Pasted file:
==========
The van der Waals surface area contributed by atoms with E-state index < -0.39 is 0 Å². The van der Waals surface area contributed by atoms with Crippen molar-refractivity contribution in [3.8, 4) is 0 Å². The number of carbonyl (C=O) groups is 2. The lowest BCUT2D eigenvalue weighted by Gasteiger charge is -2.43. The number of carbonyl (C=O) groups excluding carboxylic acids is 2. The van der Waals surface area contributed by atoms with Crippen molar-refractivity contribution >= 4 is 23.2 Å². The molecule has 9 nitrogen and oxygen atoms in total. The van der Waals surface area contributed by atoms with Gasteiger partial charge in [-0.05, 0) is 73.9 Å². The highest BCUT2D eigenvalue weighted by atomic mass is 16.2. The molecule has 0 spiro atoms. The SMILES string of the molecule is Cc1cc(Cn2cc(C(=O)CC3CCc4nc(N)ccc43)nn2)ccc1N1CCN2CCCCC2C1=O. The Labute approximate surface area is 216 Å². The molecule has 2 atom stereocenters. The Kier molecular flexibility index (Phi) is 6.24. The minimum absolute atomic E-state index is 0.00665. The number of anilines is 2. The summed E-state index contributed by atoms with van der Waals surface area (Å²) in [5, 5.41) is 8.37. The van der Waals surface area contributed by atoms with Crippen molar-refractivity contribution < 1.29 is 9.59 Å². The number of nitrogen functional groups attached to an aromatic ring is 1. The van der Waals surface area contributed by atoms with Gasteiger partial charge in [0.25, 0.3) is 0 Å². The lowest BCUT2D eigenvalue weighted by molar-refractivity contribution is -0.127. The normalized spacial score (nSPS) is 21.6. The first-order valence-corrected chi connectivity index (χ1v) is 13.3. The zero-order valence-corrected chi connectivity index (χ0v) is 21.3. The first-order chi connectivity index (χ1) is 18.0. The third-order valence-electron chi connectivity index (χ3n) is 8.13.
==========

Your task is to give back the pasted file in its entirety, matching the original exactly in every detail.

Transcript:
The van der Waals surface area contributed by atoms with E-state index < -0.39 is 0 Å². The van der Waals surface area contributed by atoms with Crippen molar-refractivity contribution in [3.8, 4) is 0 Å². The number of carbonyl (C=O) groups is 2. The lowest BCUT2D eigenvalue weighted by Gasteiger charge is -2.43. The number of carbonyl (C=O) groups excluding carboxylic acids is 2. The van der Waals surface area contributed by atoms with Crippen molar-refractivity contribution >= 4 is 23.2 Å². The molecule has 9 nitrogen and oxygen atoms in total. The van der Waals surface area contributed by atoms with Gasteiger partial charge in [-0.05, 0) is 73.9 Å². The highest BCUT2D eigenvalue weighted by atomic mass is 16.2. The molecule has 0 spiro atoms. The SMILES string of the molecule is Cc1cc(Cn2cc(C(=O)CC3CCc4nc(N)ccc43)nn2)ccc1N1CCN2CCCCC2C1=O. The Labute approximate surface area is 216 Å². The molecule has 2 atom stereocenters. The Kier molecular flexibility index (Phi) is 6.24. The minimum absolute atomic E-state index is 0.00665. The number of anilines is 2. The summed E-state index contributed by atoms with van der Waals surface area (Å²) in [5, 5.41) is 8.37. The van der Waals surface area contributed by atoms with Crippen molar-refractivity contribution < 1.29 is 9.59 Å². The number of nitrogen functional groups attached to an aromatic ring is 1. The van der Waals surface area contributed by atoms with Gasteiger partial charge in [0.25, 0.3) is 0 Å². The lowest BCUT2D eigenvalue weighted by molar-refractivity contribution is -0.127. The normalized spacial score (nSPS) is 21.6. The first-order valence-corrected chi connectivity index (χ1v) is 13.3. The zero-order valence-corrected chi connectivity index (χ0v) is 21.3. The first-order chi connectivity index (χ1) is 18.0. The third-order valence-electron chi connectivity index (χ3n) is 8.13.